West Sussex-based Jayesh Patel was at his wits’ end back in 2020 when - on top of the stress and supply issues caused by the pandemic - his store became a repeat target of known shop offenders.
Having previously been supportive, Jayesh found that as the problem escalated, the police became more distant - failing to attend the site or take a statement personally. “In the past five years before then, if I was experiencing shoplifting, they would come within that day or the next day and sit down with me and take the statement,” he says.
With nothing to perturb them, the shoplifters became more brazen. “They grew so confident that they began to steal large packs of toilet rolls and meat,” explains the owner of the Nisa Local in Upper Beeding.
But despite the havoc it was causing, no action was being taken by the police, even when the shopkeeper and his team physically restrained offenders in store. ”In some cases, we pinned one or two of them down as well, but nothing was being done,” he says.
Desperate to find a resolution, Jayesh invested £25,000 in security systems, but his efforts proved ineffective in deterring shoplifting incidents.
After losing faith in reporting incidents to 101, Jayesh voiced his concerns to The Federation of Independent Retailers’ Navin Patel, who urged him to contact Sussex Police and Crime Commissioner Katy Bourne.
Bourne has played a key role in recognising the shoplifting epidemic. She has been involved in the government’s recently launched Retail Crime Action Plan to tackle shop theft and has also spearheaded an initiative called Pegasus, involving a new specialist police team to help target and dismantle organised crime gangs that fuel shoplifting incidents across the country.
In response to Jayesh’s contact, Bourne organised vistis to convenience stores across Sussex to try and gauge the seriousness of the problem and to assess how much support the police were providing.
Jayesh says: “I showed her all the footage where the culprits had just walked away and they were so aggressive as well.”
Bourne told Convenience Store: “Jayesh had a lot of shoplifting at his store and it had been going on and on as an issue. I think he was pretty much at the end of his tether when he reached out to me. I went down to see him and he had clearly spent a lot of money on target-hardening his store, but he was still getting these problems with shoplifters and it had been going on for quite a long time.”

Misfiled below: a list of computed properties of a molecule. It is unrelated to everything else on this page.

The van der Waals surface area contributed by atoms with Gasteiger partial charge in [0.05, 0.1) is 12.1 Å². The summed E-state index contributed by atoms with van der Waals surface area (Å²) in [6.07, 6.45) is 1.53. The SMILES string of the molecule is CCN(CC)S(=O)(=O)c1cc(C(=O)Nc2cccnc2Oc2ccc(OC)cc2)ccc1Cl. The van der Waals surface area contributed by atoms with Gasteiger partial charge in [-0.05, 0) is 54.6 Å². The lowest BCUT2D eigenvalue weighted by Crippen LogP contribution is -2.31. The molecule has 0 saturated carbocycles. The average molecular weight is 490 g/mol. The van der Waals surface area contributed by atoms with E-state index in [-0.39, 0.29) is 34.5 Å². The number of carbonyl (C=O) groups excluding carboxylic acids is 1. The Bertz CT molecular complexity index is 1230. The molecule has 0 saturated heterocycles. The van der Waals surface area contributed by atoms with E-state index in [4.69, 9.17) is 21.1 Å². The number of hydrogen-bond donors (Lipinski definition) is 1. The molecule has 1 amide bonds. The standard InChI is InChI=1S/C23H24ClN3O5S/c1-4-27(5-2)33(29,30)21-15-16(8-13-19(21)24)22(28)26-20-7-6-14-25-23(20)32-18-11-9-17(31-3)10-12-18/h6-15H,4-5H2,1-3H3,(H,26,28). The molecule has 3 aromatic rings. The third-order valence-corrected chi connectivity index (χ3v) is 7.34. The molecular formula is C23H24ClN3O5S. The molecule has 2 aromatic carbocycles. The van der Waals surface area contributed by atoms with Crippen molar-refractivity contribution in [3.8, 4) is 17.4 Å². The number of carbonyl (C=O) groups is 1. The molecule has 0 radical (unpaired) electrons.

Her team got in touch with the local neighbourhood policing team to make sure they were aware of the problem and they went down to visit his store. “It doesn’t hurt for the police to know that the police and crime commissioner are taking a particular interest,” she says. ”Officers then encouraged him to keep reporting and to not give up and to attach CCTV footage as well.”
Jayesh saw an instant change in the local police force’s attitude following Bourne’s visit. “Since she had been to our place and visited other stores, I then had a personal touch from the police and they would come and attend regularly,” he says.
A member of Bourne’s team reached out to the local community safety partnership group, which is run by the council to help fund initiatives such as community wardens.
“We made sure the community wardens were including his store on their regular visits and checks and, not just him, but all the shops were being included and that the local neighbouring policing team were also including shops on their rounds,” she explains.
Bourne also dealt with the issue by providing positive new ways for young people to spend their time, such as investing in sports, arts and cultural activities. “We invested in some youth diversionary activities because some of the young people were coming in rather more frequently than I would have liked, so it was finding them other activities that we could divert them into,” she says.
Her multi-pronged approach had a dramatic impact on Jayesh’s situation.
”She made sure that a solution was found and we managed to find who the people were and they were given warnings and restraining orders,” he says.
He couldn’t be more thankful to Katy and her team. “She has really helped us out,” he says. “She’s doing a very good job of supporting the local communities and shopkeepers like us.”
Bourne claims that helping retailers fight shoplifting is vital for the good of society. “I think the reason why I’ve been really clear about shoplifting and why this is so important and why I’ve really helped to get this up the government’s agenda is because people like Jayesh, they employ local people,” she says. “If local people can work, they can pay their taxes and those taxes pay for local services that we all value, including the police. So keeping shops safe and those that work within shops safe is superbly important.
“Local shops are very often the centre of communities. There’s not many places you can go now where the people that work in that shop know you. You can go there for a chat, older people go because it stops them being lonely. Younger people go because it’s a great place to meet, so they are really more than the local village [shop] - they are the beating heart of that [area]. So, it’s really important you look after your heart as much as the other components of the body.”